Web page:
Ever since ‘Pop Idol’ exploded on to our screens in 2001, TV talent shows have dominated viewing schedules. Even as I took my seat in the Journal Tyne Theatre last night, over 10 million people were tuning in to see series four of ‘Britain’s Got Talent’ grind in to action on ITV.
Love ‘em or hate ‘em the format shows no sign of abating, so it was inevitable that somebody somewhere would seize the golden opportunity to produce a musical on the subject.
What a shame, then, that somebody somewhere didn’t get there before writer Dave Simpson and the team behind Pop Star The Musical.
Peter Kay’s ‘Britain’s Got The Pop Factor’ and more recently Harry Hill’s ‘The K-Factor’ have proven that this is a genre ripe for top-drawer satire. It is so engrained into popular culture that the moment Sam Kane strides on in a tight black v-neck t-shirt we know immediately that his Ricky may (disclaimer: or may not) bear a striking resemblance to a certain high-waisted-trouser wearing multi millionaire music mogul.
But any opportunities for parody, insight or humour are buried underneath a dismal script. Crudity seemed to be the order of the night, which may sound rather Mary Whitehouse-y but it just didn’t sit right and seemed unnecessary. Any spark with the audience came during the songs, and it was soon lost again when the action switched to the shared house and another slow, coarse,clunky scene.
With the show so poorly written and directed, it relied heavily on the talent of its performers and all of the cast slogged their guts out.
Divided between their off-air antics and on-stage performances, we saw the six contestants battling it out for a £1m recording contract, all under the watchful eye of The eXtra Factor’s sleazy presenter/producer.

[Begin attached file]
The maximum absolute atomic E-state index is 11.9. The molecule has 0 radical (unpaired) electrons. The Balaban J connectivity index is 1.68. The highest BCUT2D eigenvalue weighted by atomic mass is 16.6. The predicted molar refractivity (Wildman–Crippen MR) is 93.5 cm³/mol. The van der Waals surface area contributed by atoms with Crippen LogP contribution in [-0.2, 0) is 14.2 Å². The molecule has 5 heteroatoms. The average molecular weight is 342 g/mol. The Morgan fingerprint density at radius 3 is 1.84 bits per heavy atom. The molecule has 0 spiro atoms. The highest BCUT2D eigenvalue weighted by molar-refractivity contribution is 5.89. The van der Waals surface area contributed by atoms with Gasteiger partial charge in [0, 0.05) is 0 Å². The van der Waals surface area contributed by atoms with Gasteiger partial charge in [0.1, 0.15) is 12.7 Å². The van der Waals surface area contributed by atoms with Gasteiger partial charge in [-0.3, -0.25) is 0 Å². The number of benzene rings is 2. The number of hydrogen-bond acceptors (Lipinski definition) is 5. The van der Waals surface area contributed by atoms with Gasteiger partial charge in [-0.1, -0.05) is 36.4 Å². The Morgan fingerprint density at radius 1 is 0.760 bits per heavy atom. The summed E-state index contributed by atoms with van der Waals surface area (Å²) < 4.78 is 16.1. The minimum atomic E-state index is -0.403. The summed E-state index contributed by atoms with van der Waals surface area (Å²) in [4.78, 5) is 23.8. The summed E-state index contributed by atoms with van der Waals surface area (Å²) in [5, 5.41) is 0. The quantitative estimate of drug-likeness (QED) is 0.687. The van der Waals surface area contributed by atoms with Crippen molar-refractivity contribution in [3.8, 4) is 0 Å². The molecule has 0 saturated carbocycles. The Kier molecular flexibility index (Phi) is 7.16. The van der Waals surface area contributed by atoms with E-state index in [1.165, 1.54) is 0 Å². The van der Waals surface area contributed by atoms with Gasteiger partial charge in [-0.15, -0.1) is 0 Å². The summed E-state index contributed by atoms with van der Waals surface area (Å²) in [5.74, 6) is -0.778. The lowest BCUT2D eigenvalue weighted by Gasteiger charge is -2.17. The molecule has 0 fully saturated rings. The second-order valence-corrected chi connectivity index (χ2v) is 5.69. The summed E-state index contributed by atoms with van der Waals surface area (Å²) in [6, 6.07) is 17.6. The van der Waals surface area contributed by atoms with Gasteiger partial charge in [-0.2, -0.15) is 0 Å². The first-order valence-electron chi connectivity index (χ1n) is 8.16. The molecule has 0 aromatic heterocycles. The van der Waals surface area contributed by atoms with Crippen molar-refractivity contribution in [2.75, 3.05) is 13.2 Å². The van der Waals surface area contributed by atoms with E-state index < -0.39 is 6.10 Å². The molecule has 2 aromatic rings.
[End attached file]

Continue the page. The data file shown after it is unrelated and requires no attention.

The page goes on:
Fomer Hollyoaks beauty Ciara Janson and Blue’s Antony Costa made a nice dumb and dumber couple, while Miranda Wilford as ambitious Harriet most hit the mark with her concocted sob-story. Walford’s bad-lad John Altman as ‘the-one-with-the-tragic-past’ was for choreography what ‘Pop Idol’ judge Dr Fox is for the medical profession, but there was something endearing about his efforts. One-time talent show contestant Rob McVeigh (‘Any Dream Will Do’) did not have a great deal to do as Jamie, but he sang well and bared his chest which pleased many of the crowd.
My vote (yes, I did text vote – you have to enter in to the spirit!) went to Gina. Ex-Hollyoaks actress Sarah Jane Buckley as the gutsy single mother surprised me with her excellent singing. Her power ballad face-off with Wilford was a much-needed highlight.
Despite all of this I did smile as well as cringe; I laughed; I clapped along and I shouted out the name of my favourite in the ‘tense’ reveal of the finalists. There was something Panto-esque about it all that needed to be better exploited, although the vulgarity put pay to any charm it may have had.
So there is an argument to be made for Pop Star The Musical to be listed in the 'it's so bad it's good' category. Possibly.